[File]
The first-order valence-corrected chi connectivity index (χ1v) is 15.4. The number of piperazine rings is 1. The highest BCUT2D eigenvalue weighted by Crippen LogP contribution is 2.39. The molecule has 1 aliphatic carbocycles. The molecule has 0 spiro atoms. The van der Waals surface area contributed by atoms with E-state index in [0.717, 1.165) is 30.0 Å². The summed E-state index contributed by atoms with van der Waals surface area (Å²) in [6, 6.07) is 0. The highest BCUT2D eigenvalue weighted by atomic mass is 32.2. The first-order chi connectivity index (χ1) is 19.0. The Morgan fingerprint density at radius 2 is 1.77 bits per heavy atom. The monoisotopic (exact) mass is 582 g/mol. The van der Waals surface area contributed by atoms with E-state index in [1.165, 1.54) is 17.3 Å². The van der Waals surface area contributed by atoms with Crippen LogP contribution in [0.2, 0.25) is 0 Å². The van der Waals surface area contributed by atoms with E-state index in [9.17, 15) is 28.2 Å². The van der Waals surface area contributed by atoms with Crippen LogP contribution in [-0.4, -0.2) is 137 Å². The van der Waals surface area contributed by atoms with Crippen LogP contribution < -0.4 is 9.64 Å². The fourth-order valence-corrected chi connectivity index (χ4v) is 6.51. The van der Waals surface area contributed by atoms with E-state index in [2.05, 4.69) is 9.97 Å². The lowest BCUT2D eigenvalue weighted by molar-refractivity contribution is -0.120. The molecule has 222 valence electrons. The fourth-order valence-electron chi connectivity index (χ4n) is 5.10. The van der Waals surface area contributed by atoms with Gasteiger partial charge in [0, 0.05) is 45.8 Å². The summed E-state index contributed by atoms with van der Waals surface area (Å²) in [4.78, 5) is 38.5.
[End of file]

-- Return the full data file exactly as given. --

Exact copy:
The first-order valence-corrected chi connectivity index (χ1v) is 15.4. The number of piperazine rings is 1. The highest BCUT2D eigenvalue weighted by Crippen LogP contribution is 2.39. The molecule has 1 aliphatic carbocycles. The molecule has 0 spiro atoms. The van der Waals surface area contributed by atoms with E-state index in [0.717, 1.165) is 30.0 Å². The summed E-state index contributed by atoms with van der Waals surface area (Å²) in [6, 6.07) is 0. The highest BCUT2D eigenvalue weighted by atomic mass is 32.2. The first-order chi connectivity index (χ1) is 19.0. The Morgan fingerprint density at radius 2 is 1.77 bits per heavy atom. The monoisotopic (exact) mass is 582 g/mol. The van der Waals surface area contributed by atoms with E-state index in [1.165, 1.54) is 17.3 Å². The van der Waals surface area contributed by atoms with Crippen LogP contribution in [0.2, 0.25) is 0 Å². The van der Waals surface area contributed by atoms with E-state index in [9.17, 15) is 28.2 Å². The van der Waals surface area contributed by atoms with Crippen LogP contribution in [-0.4, -0.2) is 137 Å². The van der Waals surface area contributed by atoms with Crippen LogP contribution < -0.4 is 9.64 Å². The fourth-order valence-corrected chi connectivity index (χ4v) is 6.51. The van der Waals surface area contributed by atoms with E-state index in [2.05, 4.69) is 9.97 Å². The lowest BCUT2D eigenvalue weighted by molar-refractivity contribution is -0.120. The molecule has 222 valence electrons. The fourth-order valence-electron chi connectivity index (χ4n) is 5.10. The van der Waals surface area contributed by atoms with Gasteiger partial charge in [0, 0.05) is 45.8 Å². The summed E-state index contributed by atoms with van der Waals surface area (Å²) in [4.78, 5) is 38.5.